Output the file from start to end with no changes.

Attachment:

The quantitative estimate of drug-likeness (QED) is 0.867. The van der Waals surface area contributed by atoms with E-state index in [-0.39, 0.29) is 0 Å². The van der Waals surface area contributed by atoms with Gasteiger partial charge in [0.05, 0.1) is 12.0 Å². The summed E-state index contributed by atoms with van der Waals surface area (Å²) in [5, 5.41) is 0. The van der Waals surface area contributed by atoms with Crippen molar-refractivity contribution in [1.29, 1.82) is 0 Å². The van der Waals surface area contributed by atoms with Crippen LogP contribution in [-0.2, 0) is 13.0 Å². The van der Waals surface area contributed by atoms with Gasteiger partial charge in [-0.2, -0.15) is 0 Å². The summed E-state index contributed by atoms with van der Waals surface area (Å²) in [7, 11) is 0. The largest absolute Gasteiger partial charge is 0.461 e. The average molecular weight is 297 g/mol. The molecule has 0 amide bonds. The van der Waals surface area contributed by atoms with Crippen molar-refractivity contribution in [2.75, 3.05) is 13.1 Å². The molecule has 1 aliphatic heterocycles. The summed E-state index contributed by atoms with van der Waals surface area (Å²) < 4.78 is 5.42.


The quantitative estimate of drug-likeness (QED) is 0.867. The van der Waals surface area contributed by atoms with E-state index in [-0.39, 0.29) is 0 Å². The van der Waals surface area contributed by atoms with Gasteiger partial charge in [0.05, 0.1) is 12.0 Å². The summed E-state index contributed by atoms with van der Waals surface area (Å²) in [5, 5.41) is 0. The van der Waals surface area contributed by atoms with Crippen molar-refractivity contribution in [1.29, 1.82) is 0 Å². The van der Waals surface area contributed by atoms with Crippen LogP contribution in [-0.2, 0) is 13.0 Å². The van der Waals surface area contributed by atoms with Gasteiger partial charge in [-0.2, -0.15) is 0 Å². The summed E-state index contributed by atoms with van der Waals surface area (Å²) in [7, 11) is 0. The largest absolute Gasteiger partial charge is 0.461 e. The average molecular weight is 297 g/mol. The molecule has 0 amide bonds. The van der Waals surface area contributed by atoms with Crippen molar-refractivity contribution in [2.75, 3.05) is 13.1 Å². The molecule has 1 aliphatic heterocycles. The summed E-state index contributed by atoms with van der Waals surface area (Å²) < 4.78 is 5.42.